5 easy ways to save power
Making it your mission to save energy at home is a no-brainer: spend less, and tread lighter on the environment. Here’s a bunch of practical tips and tools to make it happen.
- Not using it? Switch it off at the wall. If the wall switch is on, you’re still using a bit of power.
- Look for efficiency when you’re buying. Large appliances will have an energy rating from one to six. The more stars, the better.
- Calculate how much your appliances use so you can identify the worst offenders.
- Make a habit of turning off the light as you leave a room. It’s a simple way to save.
- Pick LED bulbs, instead of incandescent ones. They’re slightly more expensive to buy, but they last 10 to 20 years – and use way less electricity. We’re talking 85% less.
- Think outside the bulb. If you don’t get much sun or have a few dark corners in your place, a mirror can be a great way to reflect the light you do have, and brighten the place up.
- If your windows and doors don’t quite fit the frames properly, draught stopping tape works a treat in keeping the breeze out. You can pick it up at most hardware stores.
- Got crying windows? You’re not alone. Luckily, there’s a cheap fix for that: insulation film. It has a similar effect to double glazing, but without the price tag. You can cover five windows for around $30, which will keep the heat in way better and get rid of condensation. Again, most hardware stores stock it.
- Choose a shower over a bath and make it snappy. Showers use about half the water, energy and cost that a bath does.
- Put your washing on a cold setting. It cleans just as well, and the Energy Efficiency and Conservation Authority (EECA) says it saves up to 10 times the power.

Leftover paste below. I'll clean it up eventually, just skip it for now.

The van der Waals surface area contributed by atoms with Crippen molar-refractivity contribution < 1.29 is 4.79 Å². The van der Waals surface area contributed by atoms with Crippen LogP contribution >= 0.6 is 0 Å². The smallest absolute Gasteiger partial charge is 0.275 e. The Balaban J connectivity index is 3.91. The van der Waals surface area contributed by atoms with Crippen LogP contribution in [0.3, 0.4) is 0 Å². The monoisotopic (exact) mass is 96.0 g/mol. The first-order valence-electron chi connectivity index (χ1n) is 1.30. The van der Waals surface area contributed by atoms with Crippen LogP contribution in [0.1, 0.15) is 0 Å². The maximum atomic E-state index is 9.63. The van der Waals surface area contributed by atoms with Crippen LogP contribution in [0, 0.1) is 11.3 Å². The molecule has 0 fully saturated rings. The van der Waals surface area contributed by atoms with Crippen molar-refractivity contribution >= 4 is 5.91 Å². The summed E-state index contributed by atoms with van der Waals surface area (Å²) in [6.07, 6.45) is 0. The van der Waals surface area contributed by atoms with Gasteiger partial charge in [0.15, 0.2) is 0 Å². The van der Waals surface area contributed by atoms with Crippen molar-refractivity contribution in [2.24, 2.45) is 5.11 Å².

- If you’ve got a dishwasher, run it on the ‘eco’ setting.
Timers and sensors are a cheap and cheerful way of turning off things that aren’t being used.
- Group your appliances (for example the TV, gaming console and decoder), with one timer. It'll sense when the primary load, such as the television, is switched off – and turn off all the rest. Clever, and cheaper.
- Heated towel rail timers will cost you about $30, but save you way more every year. Those things chew through the power when they’re left on.
- Keep path and security lights on only when they’re actually useful – in the dark.
This calculation will help you work out how much power each of your appliances use, and what that costs.
- Find the watts of your appliance (on the appliance itself, or the tag)
- Multiply that by the hours used per day
- Divide that by 1000 to get the daily kilowatt per hour (kWh) usage
- Multiply that by the cost of your power.
- Use a per kWh cost that includes Electricity Authority levies but excludes daily charges. You can find this on your power bill under ‘total electricity rate’.
- 1000 watts (average clothes iron)
- x 0.25 hours per day
- ÷ 1000 = 0.25 kWh per hour
- x 27 cents per kWh (example power price)
- = 6.75 cents per day / 47.25 cents per week / $1.89 per month.
Warmer Kiwi Homes
If you own a home and have a Community Services or SuperGold card, you could be eligible for Government funding for heating and insulation.
If you receive a benefit or superannuation, you’ll automatically receive a Winter Energy Payment during winter months to help pay the power bill.